Thursday, 7 April 2011

'Sakura No Kisetsu' (continued from the last post)


(Been continued from the last post)

Katayose san, the producer of Fujifabric's 1st album, 'Fujifabric', said in his blog (Grand Gallery Magazine), "The song is not framed by flashy melody, but when it is sung by Shimura kun in an abrupt tone of voice, it suddenly showed up its subtle quirky charm.".

There was once before a fan from France left a comment in my blog that "Sakura No Kisetsu shares the same charm with Japanese Manga", which Shimura kun, a big Manga lover, would be so glad to hear.  Just like in Manga, vivid scenes flash across our mind and fade out expressing Japanese feeling towards cherry blossoms casually.  I totally agree with her precise impression.

Against our expectations, a temporary title of 'Sakura No Kisetsu' was nothing to do with cherry blossoms - it was 'Training A Puppy' according to Keisuke Imamura, the staff of Toshiba EMI.  He was in charge of Fujifabric since thier debut.  (refer to 'Talking Rock!' July 2010)
The beginning of the song goes "Sakura No Kisetsu Sugitara♪", but it was once, "Koinu No Shitsuke Tetsudae♪".
There was no particular meaning for that, but just the melody line and rhythm made Shimura kun feel like that!

Shimura kun's strong will of "would like to debut with the song expressing Fujifabric fully", represented in the band's unique bitter expression - admiring fluttering cherry blossoms rather than the blossoms in full bloom.


The cherry blossoms is regarded as an iconic flower of Japan. It was around 10th century that cherry blossoms.  In fact, for manyn Japanese, it's synonymous with the word, 'flower'.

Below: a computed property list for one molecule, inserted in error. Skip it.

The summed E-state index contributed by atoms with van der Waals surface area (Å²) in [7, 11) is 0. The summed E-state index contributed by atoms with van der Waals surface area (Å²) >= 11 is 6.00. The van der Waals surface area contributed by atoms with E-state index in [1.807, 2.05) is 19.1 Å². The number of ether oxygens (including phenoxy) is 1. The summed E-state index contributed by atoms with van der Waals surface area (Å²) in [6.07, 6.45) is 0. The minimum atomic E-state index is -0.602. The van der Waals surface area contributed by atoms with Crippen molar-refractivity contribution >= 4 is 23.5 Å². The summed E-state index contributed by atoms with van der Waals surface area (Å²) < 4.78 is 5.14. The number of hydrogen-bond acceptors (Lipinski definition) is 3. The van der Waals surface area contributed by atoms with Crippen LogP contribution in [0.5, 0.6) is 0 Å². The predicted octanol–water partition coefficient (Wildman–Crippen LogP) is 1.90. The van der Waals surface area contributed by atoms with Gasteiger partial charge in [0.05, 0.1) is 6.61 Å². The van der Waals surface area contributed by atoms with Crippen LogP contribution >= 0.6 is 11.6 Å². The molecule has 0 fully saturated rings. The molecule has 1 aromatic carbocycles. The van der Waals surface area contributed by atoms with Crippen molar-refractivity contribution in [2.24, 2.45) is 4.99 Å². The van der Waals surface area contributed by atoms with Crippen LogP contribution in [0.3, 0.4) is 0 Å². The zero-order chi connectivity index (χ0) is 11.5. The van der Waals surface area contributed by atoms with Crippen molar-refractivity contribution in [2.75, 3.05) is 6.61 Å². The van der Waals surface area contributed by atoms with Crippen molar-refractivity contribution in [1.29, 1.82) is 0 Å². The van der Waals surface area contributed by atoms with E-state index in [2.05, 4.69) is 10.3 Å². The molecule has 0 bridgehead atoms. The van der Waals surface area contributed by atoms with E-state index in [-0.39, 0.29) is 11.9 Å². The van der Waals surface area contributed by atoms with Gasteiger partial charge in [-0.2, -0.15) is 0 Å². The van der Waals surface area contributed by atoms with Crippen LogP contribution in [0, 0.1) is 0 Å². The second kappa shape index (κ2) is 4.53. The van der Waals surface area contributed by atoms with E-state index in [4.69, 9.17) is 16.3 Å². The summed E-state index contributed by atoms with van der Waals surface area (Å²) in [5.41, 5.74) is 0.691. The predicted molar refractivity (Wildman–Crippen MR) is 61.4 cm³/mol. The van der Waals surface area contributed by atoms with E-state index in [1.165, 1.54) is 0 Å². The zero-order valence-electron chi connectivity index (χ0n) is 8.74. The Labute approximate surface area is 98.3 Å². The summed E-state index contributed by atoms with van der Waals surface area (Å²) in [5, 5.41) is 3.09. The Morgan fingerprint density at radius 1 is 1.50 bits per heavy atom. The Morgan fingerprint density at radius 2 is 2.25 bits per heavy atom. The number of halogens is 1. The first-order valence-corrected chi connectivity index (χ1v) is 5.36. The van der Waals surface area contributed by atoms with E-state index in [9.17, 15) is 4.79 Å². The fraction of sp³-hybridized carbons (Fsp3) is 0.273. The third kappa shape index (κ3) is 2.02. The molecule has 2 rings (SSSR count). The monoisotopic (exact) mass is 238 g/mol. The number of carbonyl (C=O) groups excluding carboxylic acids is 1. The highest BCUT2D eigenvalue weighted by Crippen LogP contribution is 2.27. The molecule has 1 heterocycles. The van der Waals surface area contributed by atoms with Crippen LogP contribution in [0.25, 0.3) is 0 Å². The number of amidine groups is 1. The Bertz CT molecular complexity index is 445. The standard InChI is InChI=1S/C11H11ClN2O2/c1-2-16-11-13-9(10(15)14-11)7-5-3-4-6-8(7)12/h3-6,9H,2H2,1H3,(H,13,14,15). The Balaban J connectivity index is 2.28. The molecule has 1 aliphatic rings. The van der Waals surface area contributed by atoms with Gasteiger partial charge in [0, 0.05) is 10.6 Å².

It was around 10th century that cherry blossoms became prominent one of the motifs of spring, and they are referred to in many of the narratives and poems written around that time.  The aristocrats of that time saw their own mortal lives reflected in the cherry blossoms that bloom and fall all too quickly.
Cherry trees only bloom for a particularly short period of time, and their petals seem to start dropping almost as soon as they've opened.  This dovetails perfectly with the traditional Japanese aesthetic sensibility that finds beauty not only in blooming flowers but also in the way they flutter to the ground.

When looking at the fact that there are still many young rock musicians who sing about cherry blossoms, the aesthetic sensibility over 1,000 years has gone into the core of Japanese heart.  The reason why Fujifabric is admired to be so lyrical is probably from Shimura kun's beautiful lyrics of Shiki-ban (songs of Four Season). Fujifabric's music written in Shimura kun's unique sensibility is as admirable as four seasons in Japan.

Next post will be on the interviews in 2004.

Today's song is, of course, 'Sakura No Kisetsu'.

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